Cory Doctorow seminar

by Henry on May 10, 2017

Cory Doctorow’s new book, _Walkaway_, a novel, an argument and a utopia, all bound up into one, is out. And we’re running a seminar on it. The participants and their posts are all below.

* Andrew Brown is the author of Fishing in Utopia: Sweden and the Future that Disappeared, and a writer and editor at the Guardian. Chatter chatter bang bang.

* Henry Farrell blogs at Crooked Timber. No Exit.

* Maria Farrell blogs at Crooked Timber. Just Meat Following Rules.

* John Holbo blogs at Crooked Timber. The One Body Problem

* Neville Morley is professor of classics and ancient history at Exeter. Free Your Mind (And the Rest Will Follow?)

* Julia Powles is a prolific writer on privacy and technology, and a researcher at Cornell Tech. Walking Away from Hard Problems.

* Eric Rauchway blogs at Crooked Timber. From Scarcity to Abundance.

* Bruce Schneier is the author of Data and Goliath: The Hidden Battles to Collect Your Data and Control Your World, and a cryptographer and public intellectual. The Quick vs the Strong: Commentary on Cory Doctorow’s Walkaway.

* Astra Taylor is author of The People’s Platform: Taking Back Power and Culture in the Digital Age, a documentary film-maker, and much else besides. Virality is a double-edged sword.

* Belle Waring blogs at Crooked Timber. The Rapture of the Pretty Hip People, Actually.

* Cory Doctorow is Cory Doctorow. Coase’s Spectre

Coase’s Spectre

by Cory Doctorow on May 10, 2017

If you’ve read Walkaway (or my other books), you know that I’m not squeamish about taboos, even (especially) my own. I even confess to a certain childish, reactionary pleasure in breaking through them (especially my own!).

But I have a single to-date-inviolable taboo, inculcated into my writerly soul by the elders who nurtured and taught me when I was a baby writer: DON’T RESPOND TO CRITICS. Not when they’re right, especially not when they’re wrong. It never reflects well on you. You can privately gripe to your good friends about unfair criticism (or worse, fair criticism!), but people who don’t like your book don’t like your book and you can’t make them like your book by explaining why they’re wrong, and the spectacle of you doing this will likely convince other people that you’re the kind of fool whose books should not touched with a 3.048m pole.

A corollary, gleaned from the wonderful Steven Brust when I was a baby writer haunting Usenet in the late 1980s: “telling a writer you think his book’s no good is like telling him he’s got an ugly kid. Even if it’s true, the writer did everything he could to prevent it and now it’s too late to do anything about it.”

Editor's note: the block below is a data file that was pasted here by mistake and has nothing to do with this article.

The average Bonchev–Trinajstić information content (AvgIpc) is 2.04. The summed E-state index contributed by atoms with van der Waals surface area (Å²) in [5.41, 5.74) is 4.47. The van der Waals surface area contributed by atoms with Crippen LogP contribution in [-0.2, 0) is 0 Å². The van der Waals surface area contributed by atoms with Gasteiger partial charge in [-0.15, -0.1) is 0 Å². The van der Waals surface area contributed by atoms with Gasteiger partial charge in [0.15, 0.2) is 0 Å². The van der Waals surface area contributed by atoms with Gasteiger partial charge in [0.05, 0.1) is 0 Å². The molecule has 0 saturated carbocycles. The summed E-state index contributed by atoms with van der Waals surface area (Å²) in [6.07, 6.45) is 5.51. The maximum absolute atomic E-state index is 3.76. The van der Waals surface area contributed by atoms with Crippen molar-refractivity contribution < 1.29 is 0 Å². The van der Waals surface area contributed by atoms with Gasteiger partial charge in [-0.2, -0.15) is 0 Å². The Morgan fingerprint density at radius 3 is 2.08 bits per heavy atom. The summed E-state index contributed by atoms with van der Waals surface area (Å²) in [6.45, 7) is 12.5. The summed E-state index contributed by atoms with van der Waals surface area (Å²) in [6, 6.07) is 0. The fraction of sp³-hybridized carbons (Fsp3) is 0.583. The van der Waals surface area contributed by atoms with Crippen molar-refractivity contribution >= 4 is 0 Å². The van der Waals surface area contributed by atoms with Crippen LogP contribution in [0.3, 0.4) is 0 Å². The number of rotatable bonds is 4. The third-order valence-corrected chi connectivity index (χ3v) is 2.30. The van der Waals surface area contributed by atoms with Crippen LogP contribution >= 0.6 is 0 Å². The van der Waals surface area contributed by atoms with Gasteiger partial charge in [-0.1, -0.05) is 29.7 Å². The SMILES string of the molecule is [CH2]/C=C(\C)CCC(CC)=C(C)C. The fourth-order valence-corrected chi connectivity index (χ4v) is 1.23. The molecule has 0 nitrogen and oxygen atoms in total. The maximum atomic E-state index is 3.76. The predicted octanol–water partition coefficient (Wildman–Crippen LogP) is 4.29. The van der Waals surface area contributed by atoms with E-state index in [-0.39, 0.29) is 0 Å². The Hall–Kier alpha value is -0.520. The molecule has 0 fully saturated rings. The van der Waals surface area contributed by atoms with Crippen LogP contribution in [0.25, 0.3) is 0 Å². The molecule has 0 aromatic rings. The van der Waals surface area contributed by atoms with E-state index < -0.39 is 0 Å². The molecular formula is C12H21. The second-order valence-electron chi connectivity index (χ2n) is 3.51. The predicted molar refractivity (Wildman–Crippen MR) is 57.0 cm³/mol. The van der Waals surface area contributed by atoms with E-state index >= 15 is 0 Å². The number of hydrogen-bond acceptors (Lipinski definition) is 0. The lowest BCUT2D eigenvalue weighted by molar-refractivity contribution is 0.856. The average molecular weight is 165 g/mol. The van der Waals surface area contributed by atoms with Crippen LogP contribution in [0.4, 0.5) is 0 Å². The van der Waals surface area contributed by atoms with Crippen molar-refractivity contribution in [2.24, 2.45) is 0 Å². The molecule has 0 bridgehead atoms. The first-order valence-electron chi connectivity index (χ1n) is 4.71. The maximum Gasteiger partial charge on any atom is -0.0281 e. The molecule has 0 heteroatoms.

Rules are made to be broken. These two rules of thumb have served me well in my writerly and readerly life, but a symposium like this is an extraordinary circumstance, a Temporary Autonomous Zone where even the deepest-felt taboos are exploded without mercy. Let us press on, even as my inner compass whirls, unmoored from the norms that were its magnetic north. [click to continue…]

Comey and Hypocrisy

by John Holbo on May 10, 2017

It is not hypocritical in the least for Democrats to be outraged about Comey over the Clinton business and also to be outraged over Trump’s firing of Comey, apparently to hinder FBI investigations of Trump and his associates. (One presumes Trump has a motive for the firing and the official reason is obviously not the real one.)

If Republicans try to troll Democrats – and I see that they already are – here’s the short, sharp response: we all agree that someone may deserve to be punished, but also that proper procedures for punishing them need to be observed. This is not hypocrisy. It’s the rule of law. If I say Smith should be arrested for capital crimes, and then I am outraged when Smith dies in custody in a suspicious manner, suggesting the police might be covering their own crimes, I am not a hypocrite. The firing is like that. If you care about the rule of law, you are outraged that Comey was fired today. If you care about the integrity of US elections, you are outraged he wasn’t fired before. There is no tension in the view that the rule of law is good, yet the integrity of elections is also good. If Republicans want to make the case that one or both of these are bad, or that it’s wrong to want both, let them make their case openly and honestly.